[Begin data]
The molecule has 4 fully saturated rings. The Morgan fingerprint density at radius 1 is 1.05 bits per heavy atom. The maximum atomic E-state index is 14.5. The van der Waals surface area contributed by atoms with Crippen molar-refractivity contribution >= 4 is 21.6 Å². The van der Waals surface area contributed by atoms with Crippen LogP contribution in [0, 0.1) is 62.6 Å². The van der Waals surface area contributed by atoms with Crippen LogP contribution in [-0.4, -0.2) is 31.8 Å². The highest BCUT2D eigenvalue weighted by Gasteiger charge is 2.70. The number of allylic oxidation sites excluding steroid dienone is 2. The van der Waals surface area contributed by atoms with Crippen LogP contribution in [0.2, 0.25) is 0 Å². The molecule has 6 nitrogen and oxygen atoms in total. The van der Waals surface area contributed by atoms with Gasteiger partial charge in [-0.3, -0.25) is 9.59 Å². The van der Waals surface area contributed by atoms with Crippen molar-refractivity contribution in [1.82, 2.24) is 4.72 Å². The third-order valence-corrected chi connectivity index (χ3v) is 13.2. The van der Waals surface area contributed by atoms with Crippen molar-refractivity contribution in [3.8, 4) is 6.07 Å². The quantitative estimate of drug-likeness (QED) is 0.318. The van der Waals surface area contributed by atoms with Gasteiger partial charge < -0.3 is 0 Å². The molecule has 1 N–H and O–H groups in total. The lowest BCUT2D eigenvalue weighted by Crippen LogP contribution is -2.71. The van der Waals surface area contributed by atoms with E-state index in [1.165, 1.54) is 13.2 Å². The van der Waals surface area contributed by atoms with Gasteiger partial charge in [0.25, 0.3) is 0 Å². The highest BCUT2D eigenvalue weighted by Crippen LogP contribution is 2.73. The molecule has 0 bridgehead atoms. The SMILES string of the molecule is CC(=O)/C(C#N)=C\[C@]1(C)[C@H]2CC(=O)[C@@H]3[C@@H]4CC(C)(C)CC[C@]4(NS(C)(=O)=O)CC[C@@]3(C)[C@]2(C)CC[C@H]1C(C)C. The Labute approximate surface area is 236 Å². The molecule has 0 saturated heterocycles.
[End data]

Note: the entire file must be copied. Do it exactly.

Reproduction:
The molecule has 4 fully saturated rings. The Morgan fingerprint density at radius 1 is 1.05 bits per heavy atom. The maximum atomic E-state index is 14.5. The van der Waals surface area contributed by atoms with Crippen molar-refractivity contribution >= 4 is 21.6 Å². The van der Waals surface area contributed by atoms with Crippen LogP contribution in [0, 0.1) is 62.6 Å². The van der Waals surface area contributed by atoms with Crippen LogP contribution in [-0.4, -0.2) is 31.8 Å². The highest BCUT2D eigenvalue weighted by Gasteiger charge is 2.70. The number of allylic oxidation sites excluding steroid dienone is 2. The van der Waals surface area contributed by atoms with Crippen LogP contribution in [0.2, 0.25) is 0 Å². The molecule has 6 nitrogen and oxygen atoms in total. The van der Waals surface area contributed by atoms with Gasteiger partial charge in [-0.3, -0.25) is 9.59 Å². The van der Waals surface area contributed by atoms with Crippen molar-refractivity contribution in [1.82, 2.24) is 4.72 Å². The third-order valence-corrected chi connectivity index (χ3v) is 13.2. The van der Waals surface area contributed by atoms with Crippen molar-refractivity contribution in [3.8, 4) is 6.07 Å². The quantitative estimate of drug-likeness (QED) is 0.318. The van der Waals surface area contributed by atoms with Gasteiger partial charge < -0.3 is 0 Å². The molecule has 1 N–H and O–H groups in total. The lowest BCUT2D eigenvalue weighted by Crippen LogP contribution is -2.71. The van der Waals surface area contributed by atoms with E-state index in [1.165, 1.54) is 13.2 Å². The van der Waals surface area contributed by atoms with Gasteiger partial charge in [0.25, 0.3) is 0 Å². The highest BCUT2D eigenvalue weighted by Crippen LogP contribution is 2.73. The molecule has 0 bridgehead atoms. The SMILES string of the molecule is CC(=O)/C(C#N)=C\[C@]1(C)[C@H]2CC(=O)[C@@H]3[C@@H]4CC(C)(C)CC[C@]4(NS(C)(=O)=O)CC[C@@]3(C)[C@]2(C)CC[C@H]1C(C)C. The Labute approximate surface area is 236 Å². The molecule has 0 saturated heterocycles.